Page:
Not satisfied with just one picture of the fabulous marbleised glass pens from J Herbin we went and took these rather nice close ups which show just how pretty these things are. In particular I love how the ink flowing down the grooves mirrors the marble pattern of the pen. We’ve also got a video of glass pens being made and a quick review after the jump.
How to make a glass pen and more
We also found this video by Steveokroma featuring glass worker artisan Janelle who shows how a glass pen is made and has some very interesting ideas for using them with products other than ink; it’s a great look at what goes into making a glass pen like this.
If the video is too long…
If you didn’t see the video, there are two very interesting ways in which you could also use the glass pen, either dipping it in drawing gum, which is basically a very thin liquid latex (art masking fluid), then writing something out, brushing on some ink, and then rubbing the latex off just with a finger once its dried, picks the writing out off the background. She also used a thin adhesive, such as that used for metal leaf to apply pigment powders or metal powder for some very cool writing effects.
Be careful though, we have not personally tested any of these methods, and there may be some products out there that won’t be good for the glass pen or hard to remove. With that said, experiment, and let us know if you have any ideas for ways to use these cool pens.
Our quick review:
A pen that has been around since the mid-17th Century and still has its uses today, using one really does make you feel transported back in time. Beautifully marbleised these pens make a fantastically elegant addition to any stationery collection, and with its curves it’s actually quite a comfortable pen to hold.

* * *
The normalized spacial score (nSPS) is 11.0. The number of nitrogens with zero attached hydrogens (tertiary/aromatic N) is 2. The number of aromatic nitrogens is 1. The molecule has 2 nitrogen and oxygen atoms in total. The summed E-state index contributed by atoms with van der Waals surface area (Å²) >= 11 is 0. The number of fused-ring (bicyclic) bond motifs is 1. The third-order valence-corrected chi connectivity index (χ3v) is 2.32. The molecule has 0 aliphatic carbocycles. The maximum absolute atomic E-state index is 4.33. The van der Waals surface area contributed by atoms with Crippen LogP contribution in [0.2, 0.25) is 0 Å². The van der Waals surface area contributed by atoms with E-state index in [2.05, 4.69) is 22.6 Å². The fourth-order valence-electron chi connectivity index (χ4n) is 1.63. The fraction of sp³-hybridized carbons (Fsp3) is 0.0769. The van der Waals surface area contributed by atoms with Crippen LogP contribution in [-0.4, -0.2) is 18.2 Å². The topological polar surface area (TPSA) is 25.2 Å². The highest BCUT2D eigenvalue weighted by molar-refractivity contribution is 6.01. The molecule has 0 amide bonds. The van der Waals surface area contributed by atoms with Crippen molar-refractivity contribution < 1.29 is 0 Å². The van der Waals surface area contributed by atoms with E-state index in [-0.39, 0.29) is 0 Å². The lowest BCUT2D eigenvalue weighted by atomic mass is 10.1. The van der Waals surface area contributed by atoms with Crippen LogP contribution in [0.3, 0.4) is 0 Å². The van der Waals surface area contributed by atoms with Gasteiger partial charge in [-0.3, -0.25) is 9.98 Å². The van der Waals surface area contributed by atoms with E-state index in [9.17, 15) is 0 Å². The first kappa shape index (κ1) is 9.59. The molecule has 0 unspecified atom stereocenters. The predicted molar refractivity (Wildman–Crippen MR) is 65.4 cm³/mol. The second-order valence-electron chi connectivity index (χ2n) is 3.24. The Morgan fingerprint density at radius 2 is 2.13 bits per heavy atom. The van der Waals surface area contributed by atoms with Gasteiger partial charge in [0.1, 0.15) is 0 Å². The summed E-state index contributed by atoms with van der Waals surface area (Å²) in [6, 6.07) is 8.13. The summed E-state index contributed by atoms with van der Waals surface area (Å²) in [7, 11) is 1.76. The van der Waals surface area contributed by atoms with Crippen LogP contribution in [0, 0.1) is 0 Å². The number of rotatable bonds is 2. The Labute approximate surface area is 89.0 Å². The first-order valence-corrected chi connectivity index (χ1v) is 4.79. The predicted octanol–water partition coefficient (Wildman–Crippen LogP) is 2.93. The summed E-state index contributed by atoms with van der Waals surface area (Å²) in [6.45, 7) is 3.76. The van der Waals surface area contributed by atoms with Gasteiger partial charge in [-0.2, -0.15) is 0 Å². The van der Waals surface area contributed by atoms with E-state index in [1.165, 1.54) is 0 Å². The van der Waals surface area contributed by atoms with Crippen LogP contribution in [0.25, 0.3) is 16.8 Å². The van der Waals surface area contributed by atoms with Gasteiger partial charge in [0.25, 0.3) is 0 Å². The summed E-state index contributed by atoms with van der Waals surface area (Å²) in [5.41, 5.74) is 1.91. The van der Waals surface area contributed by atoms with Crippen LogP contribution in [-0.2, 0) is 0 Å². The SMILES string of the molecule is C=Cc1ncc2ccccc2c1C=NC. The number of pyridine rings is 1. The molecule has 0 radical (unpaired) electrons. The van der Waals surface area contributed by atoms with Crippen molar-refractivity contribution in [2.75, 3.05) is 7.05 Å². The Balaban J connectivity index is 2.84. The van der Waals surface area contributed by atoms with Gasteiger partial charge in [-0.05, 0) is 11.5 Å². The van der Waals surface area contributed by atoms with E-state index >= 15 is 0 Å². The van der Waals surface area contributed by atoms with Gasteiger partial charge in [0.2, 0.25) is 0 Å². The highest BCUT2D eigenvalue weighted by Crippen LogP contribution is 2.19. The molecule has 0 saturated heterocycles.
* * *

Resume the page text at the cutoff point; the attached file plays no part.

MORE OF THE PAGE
A fluted nib
The pens have a spiral fluted nib, which allows the ink to sit in the pen’s nib letting it last a bit longer as it moves down to the end. Also when inked it provides a nice contrast with the marble effects in the pen itself. You can get at least a few lines out of it with each dip, but there will be a contrast in colour between the first word and the last.
Change colours quickly
Great for testing out lots of ink colours, doing drawings with several colours or doing invitations or letters in nice calligraphy and more. All you have to do to change colours is take a wet paper towel and wipe it off, or you can dip it in water, rubbing alcohol or ink remover and then wipe it off. This speed in changing between a lot of different colours is one of the main attractions of a pen like this.
If it feels a little rough
Writing with the pen itself might seem a little different at first, and it might take a little practice to get used to it. Sometimes the pen end might seem a little rougher than you like at first, this might be because they are handmade. However, if you want to you can take a bit of fine sand paper and give the tip a little rub to adjust the smoothness to your liking.
The glass pens also fit perfectly in the little groove that Herbin puts on their ink bottles to rest the pen on.
Overall these make a great indulgent addition to anyone’s collection, they’re fun to write with and perfect for trying lots of inks. For something quite so unique the price is also very reasonable too: click here to go to their page.